“There can be no keener revelation of a society’s soul than the way in which it treats its children” — Nelson Mandela
I was waiting for the traffic to start moving on Karachi’s Khayaban-e-Shaheen last Saturday when my attention was drawn by gentle yet persistent knocking on my car window. Expecting a begging child, I automatically dived for spare change. However, the face on the other side of the window was not that of a child but of a young man’s: “Baji, havn’t you recognised me? I am Shah Nawaz”, he said (in Urdu). “Baji, I have seen you after a long time, please take these flowers from me”, he continued. He would not accept payment, but I insisted. Within seconds our encounter was over, but Shah Nawaz’s beaming face remained with me as we drove on, not as a happy memory but as a painful shaft of regret for not being able to rescue him from the streets when I had first met him more than 10 years ago.
Shah Nawaz must have been about 12 at the time. At first he was merely one of the many children who thronged any car stopping at a traffic light. Gradually, however, I began to recognise him. One day he asked for medicine for his mother and in the process came to know where I worked. He would occasionally drop in to the office and ask for money. Although I was happy to help him, I wanted to do something substantial, more permanent, and convinced him to go to school. He was initially reluctant, but on my insistence identified a school in Korangi that could accommodate him at the entry level. I bought him books and a uniform and had him enrolled, naively believing that I had changed a life. When I saw him a few months later, he was selling flowers once again and told me that he had not been to school at all. I do not remember what reason he gave me, but I do remember being angry and disappointed and, more unfortunately, giving up on him!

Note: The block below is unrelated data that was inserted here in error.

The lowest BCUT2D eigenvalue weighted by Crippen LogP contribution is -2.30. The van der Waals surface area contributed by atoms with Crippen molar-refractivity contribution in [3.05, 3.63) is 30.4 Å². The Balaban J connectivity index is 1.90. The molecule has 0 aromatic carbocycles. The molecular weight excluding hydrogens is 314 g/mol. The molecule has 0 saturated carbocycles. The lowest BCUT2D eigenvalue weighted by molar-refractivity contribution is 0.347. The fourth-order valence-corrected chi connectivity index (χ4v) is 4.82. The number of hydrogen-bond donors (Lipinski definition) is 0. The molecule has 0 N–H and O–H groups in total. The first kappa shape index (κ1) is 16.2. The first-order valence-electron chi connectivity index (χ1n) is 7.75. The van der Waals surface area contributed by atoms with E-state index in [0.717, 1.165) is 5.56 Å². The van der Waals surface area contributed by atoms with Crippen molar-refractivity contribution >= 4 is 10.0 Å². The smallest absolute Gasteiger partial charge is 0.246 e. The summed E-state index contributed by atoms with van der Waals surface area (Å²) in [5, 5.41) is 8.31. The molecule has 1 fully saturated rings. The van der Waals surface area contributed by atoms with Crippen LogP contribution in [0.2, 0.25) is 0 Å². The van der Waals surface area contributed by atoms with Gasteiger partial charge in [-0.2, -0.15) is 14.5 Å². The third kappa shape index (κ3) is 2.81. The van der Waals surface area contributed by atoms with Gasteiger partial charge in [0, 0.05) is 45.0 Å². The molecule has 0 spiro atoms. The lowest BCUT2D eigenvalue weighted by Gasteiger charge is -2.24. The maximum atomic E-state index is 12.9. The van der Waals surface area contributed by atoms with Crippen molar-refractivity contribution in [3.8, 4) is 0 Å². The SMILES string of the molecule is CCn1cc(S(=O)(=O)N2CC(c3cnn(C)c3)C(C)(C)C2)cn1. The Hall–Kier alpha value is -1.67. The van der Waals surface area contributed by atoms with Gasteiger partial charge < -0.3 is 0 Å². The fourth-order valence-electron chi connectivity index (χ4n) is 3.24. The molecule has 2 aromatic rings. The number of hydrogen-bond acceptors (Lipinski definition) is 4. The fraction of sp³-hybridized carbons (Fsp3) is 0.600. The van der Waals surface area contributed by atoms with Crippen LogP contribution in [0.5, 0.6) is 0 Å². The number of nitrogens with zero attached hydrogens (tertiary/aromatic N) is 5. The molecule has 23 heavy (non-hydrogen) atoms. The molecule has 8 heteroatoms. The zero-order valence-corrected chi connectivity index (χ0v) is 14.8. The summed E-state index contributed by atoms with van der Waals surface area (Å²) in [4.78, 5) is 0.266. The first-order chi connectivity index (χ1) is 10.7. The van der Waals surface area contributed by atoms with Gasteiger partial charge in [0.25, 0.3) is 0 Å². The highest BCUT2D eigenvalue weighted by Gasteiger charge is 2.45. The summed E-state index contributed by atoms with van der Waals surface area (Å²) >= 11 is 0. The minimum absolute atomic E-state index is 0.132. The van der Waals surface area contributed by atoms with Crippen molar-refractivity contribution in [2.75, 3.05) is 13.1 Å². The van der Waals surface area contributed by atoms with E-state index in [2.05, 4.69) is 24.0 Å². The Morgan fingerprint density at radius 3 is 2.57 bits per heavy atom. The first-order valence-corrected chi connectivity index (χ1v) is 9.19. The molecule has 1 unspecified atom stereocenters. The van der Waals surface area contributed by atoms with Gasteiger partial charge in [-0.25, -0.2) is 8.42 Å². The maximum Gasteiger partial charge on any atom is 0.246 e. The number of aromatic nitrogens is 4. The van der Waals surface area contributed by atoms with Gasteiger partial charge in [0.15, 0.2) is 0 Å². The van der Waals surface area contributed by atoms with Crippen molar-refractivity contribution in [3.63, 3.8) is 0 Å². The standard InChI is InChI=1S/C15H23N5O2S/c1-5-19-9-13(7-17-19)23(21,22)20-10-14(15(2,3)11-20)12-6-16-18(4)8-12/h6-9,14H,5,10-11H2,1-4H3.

In retrospect, my attitude towards Shah Nawaz appears to border on arrogance. I had sought to help him without making an effort to understand the peculiar circumstances of his life and, more damagingly, by first imposing my value system on him and then abandoning him when the problem appeared too big for me to handle. I was, however, not entirely wrong in my perception of the enormity of the problem: according to some reports, there are at least 1.2 million children on the streets of Pakistan who either have no contact with their families or no knowledge of them. Driven to the streets by poverty or exploitation, once there, most survive by prostituting themselves (which exposes them to a host of sexually, transmitted diseases)or stealing and in the process, turn to cheap, readily available drugs to escape hunger, loneliness and fear. It is anybody’s guess what type of citizens they are likely to become as they grow up.
The exploitation of children is not unique to Pakistan and is in fact a common feature throughout the developing world. It appears to be most effectively addressed when NGOs and governments join hands to create awareness and take action. CNN reported an example of this joint effort recently: the Indian police busted a brothel which offered 10-year-old girls for prostitution. Not only had the police taken a stand against influential persons who often protect these rackets, but it was also sensitive to the fact that the children themselves were victims rather than perpetrators of the crimes attributed to them. There are reports that Pakistani authorities realise the need for such joint efforts and, with the support of NGOs, are in the process of establishing a shelter for the rehabilitation of street children in Karachi. Although the shelter may not be more than a drop in the ocean, it will be a positive step that can be replicated. In the meantime, any individual effort to work for the betterment of these children, even if it is merely creating awareness, is better than silence and apathy because the issues that threaten children today will tomorrow come to haunt the very society that appears largely to ignore them.
Published in The Express Tribune, August 8th, 2011.
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